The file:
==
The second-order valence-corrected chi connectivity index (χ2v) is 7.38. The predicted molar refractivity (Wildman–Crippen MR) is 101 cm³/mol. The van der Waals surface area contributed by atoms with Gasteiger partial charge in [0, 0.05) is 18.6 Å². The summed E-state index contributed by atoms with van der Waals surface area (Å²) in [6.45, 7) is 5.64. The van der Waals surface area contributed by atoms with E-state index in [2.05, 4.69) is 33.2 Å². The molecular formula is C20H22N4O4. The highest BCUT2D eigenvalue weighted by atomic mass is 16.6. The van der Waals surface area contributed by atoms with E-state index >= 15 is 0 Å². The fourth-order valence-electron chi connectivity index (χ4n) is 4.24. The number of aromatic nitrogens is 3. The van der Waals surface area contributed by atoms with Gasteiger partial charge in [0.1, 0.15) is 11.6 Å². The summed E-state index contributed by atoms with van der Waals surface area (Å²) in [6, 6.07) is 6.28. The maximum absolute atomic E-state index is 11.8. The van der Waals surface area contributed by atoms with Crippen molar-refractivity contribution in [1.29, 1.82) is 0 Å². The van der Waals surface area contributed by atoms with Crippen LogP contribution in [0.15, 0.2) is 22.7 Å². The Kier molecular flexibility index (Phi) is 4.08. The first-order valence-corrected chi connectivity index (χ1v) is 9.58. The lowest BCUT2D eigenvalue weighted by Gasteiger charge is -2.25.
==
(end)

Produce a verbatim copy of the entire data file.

The second-order valence-corrected chi connectivity index (χ2v) is 7.38. The predicted molar refractivity (Wildman–Crippen MR) is 101 cm³/mol. The van der Waals surface area contributed by atoms with Gasteiger partial charge in [0, 0.05) is 18.6 Å². The summed E-state index contributed by atoms with van der Waals surface area (Å²) in [6.45, 7) is 5.64. The van der Waals surface area contributed by atoms with E-state index in [2.05, 4.69) is 33.2 Å². The molecular formula is C20H22N4O4. The highest BCUT2D eigenvalue weighted by atomic mass is 16.6. The van der Waals surface area contributed by atoms with E-state index >= 15 is 0 Å². The fourth-order valence-electron chi connectivity index (χ4n) is 4.24. The number of aromatic nitrogens is 3. The van der Waals surface area contributed by atoms with Gasteiger partial charge in [0.1, 0.15) is 11.6 Å². The summed E-state index contributed by atoms with van der Waals surface area (Å²) in [6, 6.07) is 6.28. The maximum absolute atomic E-state index is 11.8. The van der Waals surface area contributed by atoms with Crippen molar-refractivity contribution in [1.29, 1.82) is 0 Å². The van der Waals surface area contributed by atoms with Crippen LogP contribution in [0.15, 0.2) is 22.7 Å². The Kier molecular flexibility index (Phi) is 4.08. The first-order valence-corrected chi connectivity index (χ1v) is 9.58. The lowest BCUT2D eigenvalue weighted by Gasteiger charge is -2.25.